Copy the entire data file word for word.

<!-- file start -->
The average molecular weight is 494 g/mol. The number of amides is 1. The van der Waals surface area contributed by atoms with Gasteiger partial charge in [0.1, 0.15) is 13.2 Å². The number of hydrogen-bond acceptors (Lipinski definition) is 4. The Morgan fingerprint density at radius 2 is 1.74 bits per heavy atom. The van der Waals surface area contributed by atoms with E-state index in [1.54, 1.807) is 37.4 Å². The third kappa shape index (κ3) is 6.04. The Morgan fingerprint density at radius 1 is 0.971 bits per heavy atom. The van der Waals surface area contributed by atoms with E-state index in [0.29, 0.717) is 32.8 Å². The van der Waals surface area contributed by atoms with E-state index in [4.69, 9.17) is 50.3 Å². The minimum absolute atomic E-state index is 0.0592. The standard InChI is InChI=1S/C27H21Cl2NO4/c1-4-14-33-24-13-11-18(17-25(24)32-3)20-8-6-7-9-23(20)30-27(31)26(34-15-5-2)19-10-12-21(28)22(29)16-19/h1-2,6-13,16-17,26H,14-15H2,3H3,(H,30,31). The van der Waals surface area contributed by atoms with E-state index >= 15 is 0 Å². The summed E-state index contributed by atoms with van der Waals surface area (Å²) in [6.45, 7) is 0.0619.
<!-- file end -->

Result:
The average molecular weight is 494 g/mol. The number of amides is 1. The van der Waals surface area contributed by atoms with Gasteiger partial charge in [0.1, 0.15) is 13.2 Å². The number of hydrogen-bond acceptors (Lipinski definition) is 4. The Morgan fingerprint density at radius 2 is 1.74 bits per heavy atom. The van der Waals surface area contributed by atoms with E-state index in [1.54, 1.807) is 37.4 Å². The third kappa shape index (κ3) is 6.04. The Morgan fingerprint density at radius 1 is 0.971 bits per heavy atom. The van der Waals surface area contributed by atoms with E-state index in [0.29, 0.717) is 32.8 Å². The van der Waals surface area contributed by atoms with E-state index in [4.69, 9.17) is 50.3 Å². The minimum absolute atomic E-state index is 0.0592. The standard InChI is InChI=1S/C27H21Cl2NO4/c1-4-14-33-24-13-11-18(17-25(24)32-3)20-8-6-7-9-23(20)30-27(31)26(34-15-5-2)19-10-12-21(28)22(29)16-19/h1-2,6-13,16-17,26H,14-15H2,3H3,(H,30,31). The van der Waals surface area contributed by atoms with E-state index >= 15 is 0 Å². The summed E-state index contributed by atoms with van der Waals surface area (Å²) in [6.45, 7) is 0.0619.